CLSF (Center for Lignocellulose Structure and Formation) is a DOE Energy Frontiers Research Center focused on developing a detailed understanding of lignocellulose, the main structural material in plants, from cellulose synthesis and fibril formation to a mature plant cell wall, forming a foundation for significant advancement in sustainable energy and materials.
Coarse grained representation of cellulose synthase complex with emerging microfibrils in gold. Image credit: Yara Yingling
Onion epithelial peels are prepared by technologist Yunzhen Zheng to be examined with electron microscopy.
Yong Bum Park and Chris Lee of the Center for Lignocellulose Structure and Formation are utilizing sum-frequency-generation (SFG) vibration spectroscopy to selectively detect crystalline cellulose in lignocellulosic matierals.
The spatial relationship of three fluorescent protein fusions in a cell suggest that CSI proteins, which associate with cellulose synthase complexes, travel along the underlying microtubule cytoskeleton. Image credit Lei Lei and Ying Gu
Lei Lei and other members of the Ying Gu lab work to obtain spatial information about the cellulose synthase complexes through live imaging of plant cells with the aid of spinning disk confocal microscopy.
A digitally rendered illustration of the lignocellulose matrix based on current models. Image credit: Thomas Splettstößer, www.scistyle.com
Venu Vandavasi mounts protein crystals for data collection on X-ray diffractometer at ORNL.
The central laboratory facility of CLFS at the University Park campus of Penn State houses specialty instruments including an atomic force microscope (AFM), which allows researchers to visualize plant cell wall architecture in the nano scale, identify and collect proteins using our fast protein liquid chromatography (FPLC) system, and identify organic compounds using our reverse-phase high performance chromatography (HPLC) system. Pictured are Tian Zhang (L) and Laura Ulrich.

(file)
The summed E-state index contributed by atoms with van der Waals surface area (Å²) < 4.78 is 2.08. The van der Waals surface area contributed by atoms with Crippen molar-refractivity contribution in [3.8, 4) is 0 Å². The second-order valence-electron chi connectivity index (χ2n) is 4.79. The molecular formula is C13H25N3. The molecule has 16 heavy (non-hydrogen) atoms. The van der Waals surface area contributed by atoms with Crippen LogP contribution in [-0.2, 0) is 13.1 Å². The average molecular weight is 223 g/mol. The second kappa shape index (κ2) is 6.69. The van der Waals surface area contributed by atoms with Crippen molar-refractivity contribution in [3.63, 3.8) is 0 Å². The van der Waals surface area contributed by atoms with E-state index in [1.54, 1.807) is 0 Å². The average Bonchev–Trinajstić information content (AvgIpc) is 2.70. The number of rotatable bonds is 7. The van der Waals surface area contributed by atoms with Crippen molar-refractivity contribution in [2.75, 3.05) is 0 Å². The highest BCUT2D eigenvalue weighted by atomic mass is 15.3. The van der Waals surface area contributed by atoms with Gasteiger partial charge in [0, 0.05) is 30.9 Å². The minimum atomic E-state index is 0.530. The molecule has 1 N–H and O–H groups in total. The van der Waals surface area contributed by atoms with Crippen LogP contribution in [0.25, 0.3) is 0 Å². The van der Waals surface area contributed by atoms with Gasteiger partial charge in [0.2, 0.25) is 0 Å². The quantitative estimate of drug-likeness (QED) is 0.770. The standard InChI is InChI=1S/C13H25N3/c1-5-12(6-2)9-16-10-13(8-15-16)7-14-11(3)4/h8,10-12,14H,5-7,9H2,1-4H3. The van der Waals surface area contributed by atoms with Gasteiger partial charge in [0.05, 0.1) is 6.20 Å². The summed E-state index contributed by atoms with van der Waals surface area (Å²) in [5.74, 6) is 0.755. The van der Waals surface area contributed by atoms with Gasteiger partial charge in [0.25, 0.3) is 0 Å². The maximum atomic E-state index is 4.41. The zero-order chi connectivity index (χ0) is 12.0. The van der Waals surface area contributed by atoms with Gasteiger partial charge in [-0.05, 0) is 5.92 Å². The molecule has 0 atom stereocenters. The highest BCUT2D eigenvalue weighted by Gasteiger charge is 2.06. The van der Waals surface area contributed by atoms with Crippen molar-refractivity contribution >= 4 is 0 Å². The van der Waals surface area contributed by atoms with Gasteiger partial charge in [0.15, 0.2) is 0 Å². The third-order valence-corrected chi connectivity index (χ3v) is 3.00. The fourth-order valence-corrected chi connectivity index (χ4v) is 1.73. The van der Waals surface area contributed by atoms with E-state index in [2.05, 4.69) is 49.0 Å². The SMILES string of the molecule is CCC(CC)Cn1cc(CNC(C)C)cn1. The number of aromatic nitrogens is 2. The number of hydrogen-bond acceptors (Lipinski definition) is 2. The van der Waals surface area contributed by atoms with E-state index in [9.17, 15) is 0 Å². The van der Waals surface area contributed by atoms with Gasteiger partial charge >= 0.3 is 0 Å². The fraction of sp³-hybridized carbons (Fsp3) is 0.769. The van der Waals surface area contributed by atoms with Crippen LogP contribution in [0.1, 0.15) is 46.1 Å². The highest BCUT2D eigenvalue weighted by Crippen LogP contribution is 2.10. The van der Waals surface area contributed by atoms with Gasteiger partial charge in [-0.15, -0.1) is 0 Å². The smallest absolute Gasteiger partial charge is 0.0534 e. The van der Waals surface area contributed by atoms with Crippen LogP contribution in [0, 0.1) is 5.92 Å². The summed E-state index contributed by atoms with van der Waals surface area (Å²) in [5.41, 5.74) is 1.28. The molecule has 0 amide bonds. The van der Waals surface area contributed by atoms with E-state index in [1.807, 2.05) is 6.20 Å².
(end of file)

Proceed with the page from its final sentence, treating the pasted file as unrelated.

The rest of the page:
Putative molecular model of a single CESA associated with the plasma membrane. CESA has not yet been crystalized, but new ab initio computational protein folding reveals the approximate 3D CESA structure, which in turn clarifies how it functions.
Arielle Chaves undertakes a series of CESA domain swap and site-directed mutagenesis experiments in Physcomitrella patens in the Roberts lab at University of Rhode Island.
CLSF's Poetry of Science entry "Afterlife of a photon" describes the journey of a photon who finds itself trapped in cellulose. Image credit: Jochen Zimmer
The central laboratory facility of CLSF is utilized by many researchers; here our members can analyze plant cell wall components, observe protein-protein interactions and separate carbohydrate substances by using specialty instruments. These instruments include an Infrared and Raman spectrometer, an isothermal microcalorimeter, and an ion-exchange chromatography system, to name a few. Pictured are Liza Wilson (L) and Sarah Kiemle.
Researchers in the Haigler Lab are performing cryo-fracture deep-etch transmission electron microscopy in combination with immunolabeling of particular protein constituents to explore further the composition and function of the cellulose synthesizing complex.
A very approachable Penn State Research article highlights the research of several CLSF researchers at Penn State: "The key to efficient biofuels may lie in learning how plants build their cell wall." Full story: http://issuu.com/exn119/docs/rps_spring2015